Not surprisingly, I’ve been hearing from a lot of folks who have “tips” for how to track, and maybe even help manage, the sticker shock. For example, there is an app called Gasbuddy.com that can provide you with a list of gas stations in the area and their latest prices so that you can compare prices before you fill up the tank. In some cases, you can save 20 cents or more per gallon, which can quickly lead to big savings.
I also liked looking at the gas “heat map” on their website, which shows where the highest prices are in the country in case you’re planning a road trip. Massachusetts was definitely on the warmer end, though nothing like California.
Mapquest has a similar function. At the top left corner of the map that shows up on Mapquest.com, you’ll see a series of icons. Click on the one for “travel services” and it will give you a menu that includes “Gas stations.” Click on that, and it pulls up a list of stations with prices.
Local retailer Cumberland Farms also recently introduced a new payment program called SmartPay Check-Link that the company says saves drivers 10 cents on every gallon of gas, every day. You have a choice of downloading the SmartPay app or picking up a plastic SmartPay card at a Cumberland Farms/Gulf location after registering for the program on the company’s website and syncing it up with your checking account. Each time you fill up your tank, the payment is automatically withdrawn from your bank account.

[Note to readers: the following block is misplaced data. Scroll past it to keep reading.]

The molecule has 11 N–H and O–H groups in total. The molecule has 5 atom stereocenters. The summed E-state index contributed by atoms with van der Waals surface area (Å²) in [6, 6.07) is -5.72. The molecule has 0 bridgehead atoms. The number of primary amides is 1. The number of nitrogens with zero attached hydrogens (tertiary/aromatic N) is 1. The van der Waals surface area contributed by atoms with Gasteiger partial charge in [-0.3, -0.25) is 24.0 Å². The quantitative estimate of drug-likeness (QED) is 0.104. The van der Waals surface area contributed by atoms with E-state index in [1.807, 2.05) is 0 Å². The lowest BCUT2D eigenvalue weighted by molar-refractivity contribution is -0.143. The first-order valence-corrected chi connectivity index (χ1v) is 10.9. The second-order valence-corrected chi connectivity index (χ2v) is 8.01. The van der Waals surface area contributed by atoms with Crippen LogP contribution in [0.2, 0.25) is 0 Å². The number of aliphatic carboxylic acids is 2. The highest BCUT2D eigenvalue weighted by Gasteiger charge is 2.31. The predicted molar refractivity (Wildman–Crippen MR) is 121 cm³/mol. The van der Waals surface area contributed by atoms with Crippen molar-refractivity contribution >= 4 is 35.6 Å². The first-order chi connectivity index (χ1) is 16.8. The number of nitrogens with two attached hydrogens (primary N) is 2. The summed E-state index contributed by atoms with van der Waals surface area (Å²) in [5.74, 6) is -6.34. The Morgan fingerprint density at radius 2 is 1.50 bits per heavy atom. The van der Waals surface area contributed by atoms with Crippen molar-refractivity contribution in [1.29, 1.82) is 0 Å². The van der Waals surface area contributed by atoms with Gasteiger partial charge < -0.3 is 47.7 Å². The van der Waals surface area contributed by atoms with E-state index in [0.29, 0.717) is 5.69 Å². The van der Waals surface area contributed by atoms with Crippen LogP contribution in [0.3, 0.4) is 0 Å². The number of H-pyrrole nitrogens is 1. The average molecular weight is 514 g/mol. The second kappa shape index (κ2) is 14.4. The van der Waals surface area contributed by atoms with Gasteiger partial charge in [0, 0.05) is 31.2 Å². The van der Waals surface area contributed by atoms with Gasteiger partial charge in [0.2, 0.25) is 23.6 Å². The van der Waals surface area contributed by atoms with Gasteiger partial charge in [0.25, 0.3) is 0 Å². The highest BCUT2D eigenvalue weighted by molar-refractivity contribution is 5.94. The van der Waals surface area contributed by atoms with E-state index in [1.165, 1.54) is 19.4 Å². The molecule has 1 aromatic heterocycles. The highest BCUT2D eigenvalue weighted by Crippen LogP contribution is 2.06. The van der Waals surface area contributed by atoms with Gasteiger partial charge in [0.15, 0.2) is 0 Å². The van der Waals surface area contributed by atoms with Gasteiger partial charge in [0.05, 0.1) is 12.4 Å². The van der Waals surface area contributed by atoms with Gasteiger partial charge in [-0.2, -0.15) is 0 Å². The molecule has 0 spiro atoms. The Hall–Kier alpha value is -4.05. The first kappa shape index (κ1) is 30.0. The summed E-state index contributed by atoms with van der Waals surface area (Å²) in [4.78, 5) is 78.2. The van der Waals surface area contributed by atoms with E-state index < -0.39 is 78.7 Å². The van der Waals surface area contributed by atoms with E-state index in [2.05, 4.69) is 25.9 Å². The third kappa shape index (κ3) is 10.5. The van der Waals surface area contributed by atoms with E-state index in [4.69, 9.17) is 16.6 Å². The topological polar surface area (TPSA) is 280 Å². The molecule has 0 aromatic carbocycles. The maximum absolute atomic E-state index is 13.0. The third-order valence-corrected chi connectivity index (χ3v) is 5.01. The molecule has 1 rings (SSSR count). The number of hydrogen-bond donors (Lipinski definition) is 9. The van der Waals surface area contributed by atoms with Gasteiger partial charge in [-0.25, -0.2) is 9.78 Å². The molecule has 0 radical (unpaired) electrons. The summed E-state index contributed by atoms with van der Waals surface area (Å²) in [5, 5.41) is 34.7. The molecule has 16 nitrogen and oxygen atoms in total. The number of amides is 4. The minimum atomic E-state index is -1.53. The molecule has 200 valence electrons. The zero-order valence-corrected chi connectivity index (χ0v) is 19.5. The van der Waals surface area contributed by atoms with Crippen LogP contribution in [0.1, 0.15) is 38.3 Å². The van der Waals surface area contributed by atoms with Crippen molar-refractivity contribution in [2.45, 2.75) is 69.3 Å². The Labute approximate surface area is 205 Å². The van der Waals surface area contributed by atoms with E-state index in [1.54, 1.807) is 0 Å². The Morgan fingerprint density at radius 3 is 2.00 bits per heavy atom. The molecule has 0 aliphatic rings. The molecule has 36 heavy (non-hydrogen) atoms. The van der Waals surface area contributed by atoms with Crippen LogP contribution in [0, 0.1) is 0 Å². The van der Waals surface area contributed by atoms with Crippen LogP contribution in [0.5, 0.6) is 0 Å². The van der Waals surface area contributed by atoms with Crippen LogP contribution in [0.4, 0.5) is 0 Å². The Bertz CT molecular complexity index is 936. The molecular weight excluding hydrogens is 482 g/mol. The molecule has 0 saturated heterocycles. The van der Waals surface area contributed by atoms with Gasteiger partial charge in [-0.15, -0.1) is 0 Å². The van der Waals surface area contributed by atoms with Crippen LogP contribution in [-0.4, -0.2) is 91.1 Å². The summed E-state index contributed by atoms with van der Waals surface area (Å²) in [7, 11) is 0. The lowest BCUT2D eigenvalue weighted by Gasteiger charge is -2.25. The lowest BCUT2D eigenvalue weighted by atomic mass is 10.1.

Ally Financial’s Kucharski Sees Auto Lenders Ready to Handle Increase in Consumer Demand With More Financing, Lease Offers
I recently spoke with Jim Kucharski, who works with auto manufacturers such as General Motors Corp. and Chrysler Corp. as vice president of Alliance Sales at Ally Financial. According to Kucharski, 2013 should be a good year for the auto industry because of significant, pent-up demand from buyers (both consumers and businesses) who deferred sales during the recession. In addition, the average vehicle on the road in the US is more than 10 years old, encouraging consumers to trade in this older fleet for newer models.